Cool-Down Flexibility Exercises for Senior Citizens
Cooling down after a workout plays an important role in any well-rounded physical fitness routine, and MayoClinic.com emphasizes that a cool-down may help reduce the risk of muscular injuries. Seniors frequently struggle with reduced mobility due to aging muscles and chronic conditions such as arthritis, but a cool-down that focuses on flexibility can improve range of motion and may even reduce muscle pain.
Stretching with Yoga
Yoga can help stretch virtually every muscle in the body. Its focus on breathing can help you cool down and calm down after an intense workout. A 2005 study published in the "Journal of Alternative and Complementary Medicine" found that yoga could help reduce osteoarthritis-related knee pain, and a 2008 study published in the same journal concluded that yoga can reduce the risk of falls in seniors. You can do yoga at home with the assistance of a video or yoga book, or through a class with a qualified yoga instructor. If any pose is painful, try adjusting your posture or simply trying a different pose.
Dynamic stretches move your muscles through their range of motion, potentially increasing joint mobility. Try rolling your shoulders forward and backward, moving your neck from side to side and rolling your neck. Rolling your ankles and wrists can help loosen up tense muscles and improve range of motion. To loosen muscles in your trunk, try standing with your spine straight and then leaning from side to side using only your torso while keeping your legs and spine straight.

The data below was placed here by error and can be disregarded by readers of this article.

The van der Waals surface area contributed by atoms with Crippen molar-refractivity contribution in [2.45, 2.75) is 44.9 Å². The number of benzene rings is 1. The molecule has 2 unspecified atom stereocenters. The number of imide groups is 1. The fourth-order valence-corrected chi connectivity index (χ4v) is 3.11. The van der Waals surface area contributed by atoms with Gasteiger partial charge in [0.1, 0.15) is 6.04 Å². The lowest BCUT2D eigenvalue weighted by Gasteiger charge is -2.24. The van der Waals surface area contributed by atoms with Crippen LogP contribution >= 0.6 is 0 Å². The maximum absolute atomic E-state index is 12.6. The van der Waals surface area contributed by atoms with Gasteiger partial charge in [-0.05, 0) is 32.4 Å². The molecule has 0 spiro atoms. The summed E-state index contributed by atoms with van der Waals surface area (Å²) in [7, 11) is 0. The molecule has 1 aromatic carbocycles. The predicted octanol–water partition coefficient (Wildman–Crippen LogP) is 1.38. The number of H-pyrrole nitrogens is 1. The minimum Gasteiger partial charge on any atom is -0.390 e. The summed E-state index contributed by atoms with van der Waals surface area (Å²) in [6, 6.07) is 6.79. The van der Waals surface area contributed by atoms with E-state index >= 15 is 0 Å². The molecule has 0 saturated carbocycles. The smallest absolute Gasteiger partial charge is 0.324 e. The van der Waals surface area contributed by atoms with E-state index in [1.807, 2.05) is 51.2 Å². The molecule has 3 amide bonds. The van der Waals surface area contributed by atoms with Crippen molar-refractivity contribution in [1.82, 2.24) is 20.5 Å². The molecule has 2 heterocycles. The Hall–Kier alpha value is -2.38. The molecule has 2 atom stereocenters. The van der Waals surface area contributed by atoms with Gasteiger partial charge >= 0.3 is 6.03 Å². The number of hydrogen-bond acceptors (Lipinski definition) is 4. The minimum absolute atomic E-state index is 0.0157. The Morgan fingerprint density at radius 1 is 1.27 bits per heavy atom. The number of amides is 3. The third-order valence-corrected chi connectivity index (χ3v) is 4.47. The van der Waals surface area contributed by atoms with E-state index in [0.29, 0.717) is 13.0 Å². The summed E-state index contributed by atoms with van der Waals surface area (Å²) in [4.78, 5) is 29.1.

Static stretches are stretches that you hold to improve the flexibility in an individual muscle or group of muscles. You should not force these stretches, and they should not hurt, but you should feel the stretch. Most static stretches should be held for 20 to 30 seconds. Try sitting on the ground with your legs straight and reaching for your toes to stretch your hamstrings, then using a towel or exercise band to pull your feet in toward your torso to stretch your calves. Stretch your back and shoulders by sitting up straight, bending your elbows and then pushing them back toward your spine.
No matter what stretching routine you use, you shouldn't experience pain or popping during a stretch. Stretch at least once a day, and always use stretching as a cool-down because it's risky to stretch cold muscles. Avoid forcing yourself into a stretch or holding stretches longer than a minute or so; most stretches should only be held for 30 seconds. Slow, deep breathing can help you deepen your stretch without experiencing pain. If you suffer from joint pain, ensure that your joints are properly supported as you stretch. For example, yoga poses that require you to place your knees on the ground will be more comfortable if you use a knee-supporting block.